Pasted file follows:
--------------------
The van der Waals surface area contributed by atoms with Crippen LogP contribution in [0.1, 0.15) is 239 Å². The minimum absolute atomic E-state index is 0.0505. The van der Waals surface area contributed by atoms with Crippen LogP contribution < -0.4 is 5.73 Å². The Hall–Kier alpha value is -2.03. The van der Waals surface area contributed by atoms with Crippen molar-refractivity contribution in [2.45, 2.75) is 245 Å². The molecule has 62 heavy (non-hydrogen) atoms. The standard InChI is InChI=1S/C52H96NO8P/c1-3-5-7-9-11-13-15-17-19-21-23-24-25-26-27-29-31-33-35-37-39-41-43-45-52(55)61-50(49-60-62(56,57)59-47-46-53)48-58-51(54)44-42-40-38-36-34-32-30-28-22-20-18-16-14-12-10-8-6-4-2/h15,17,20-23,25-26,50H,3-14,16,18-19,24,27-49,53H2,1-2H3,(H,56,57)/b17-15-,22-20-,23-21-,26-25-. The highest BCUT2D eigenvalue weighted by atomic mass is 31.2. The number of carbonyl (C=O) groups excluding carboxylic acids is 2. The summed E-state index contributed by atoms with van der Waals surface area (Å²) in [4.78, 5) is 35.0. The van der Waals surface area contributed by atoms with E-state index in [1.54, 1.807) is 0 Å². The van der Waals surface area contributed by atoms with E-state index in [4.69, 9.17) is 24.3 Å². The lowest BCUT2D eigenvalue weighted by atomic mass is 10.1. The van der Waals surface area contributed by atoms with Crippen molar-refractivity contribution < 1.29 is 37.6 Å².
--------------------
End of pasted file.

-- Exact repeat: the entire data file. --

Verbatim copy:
The van der Waals surface area contributed by atoms with Crippen LogP contribution in [0.1, 0.15) is 239 Å². The minimum absolute atomic E-state index is 0.0505. The van der Waals surface area contributed by atoms with Crippen LogP contribution < -0.4 is 5.73 Å². The Hall–Kier alpha value is -2.03. The van der Waals surface area contributed by atoms with Crippen molar-refractivity contribution in [2.45, 2.75) is 245 Å². The molecule has 62 heavy (non-hydrogen) atoms. The standard InChI is InChI=1S/C52H96NO8P/c1-3-5-7-9-11-13-15-17-19-21-23-24-25-26-27-29-31-33-35-37-39-41-43-45-52(55)61-50(49-60-62(56,57)59-47-46-53)48-58-51(54)44-42-40-38-36-34-32-30-28-22-20-18-16-14-12-10-8-6-4-2/h15,17,20-23,25-26,50H,3-14,16,18-19,24,27-49,53H2,1-2H3,(H,56,57)/b17-15-,22-20-,23-21-,26-25-. The highest BCUT2D eigenvalue weighted by atomic mass is 31.2. The number of carbonyl (C=O) groups excluding carboxylic acids is 2. The summed E-state index contributed by atoms with van der Waals surface area (Å²) in [4.78, 5) is 35.0. The van der Waals surface area contributed by atoms with E-state index in [1.54, 1.807) is 0 Å². The van der Waals surface area contributed by atoms with E-state index in [4.69, 9.17) is 24.3 Å². The lowest BCUT2D eigenvalue weighted by atomic mass is 10.1. The van der Waals surface area contributed by atoms with Crippen molar-refractivity contribution < 1.29 is 37.6 Å².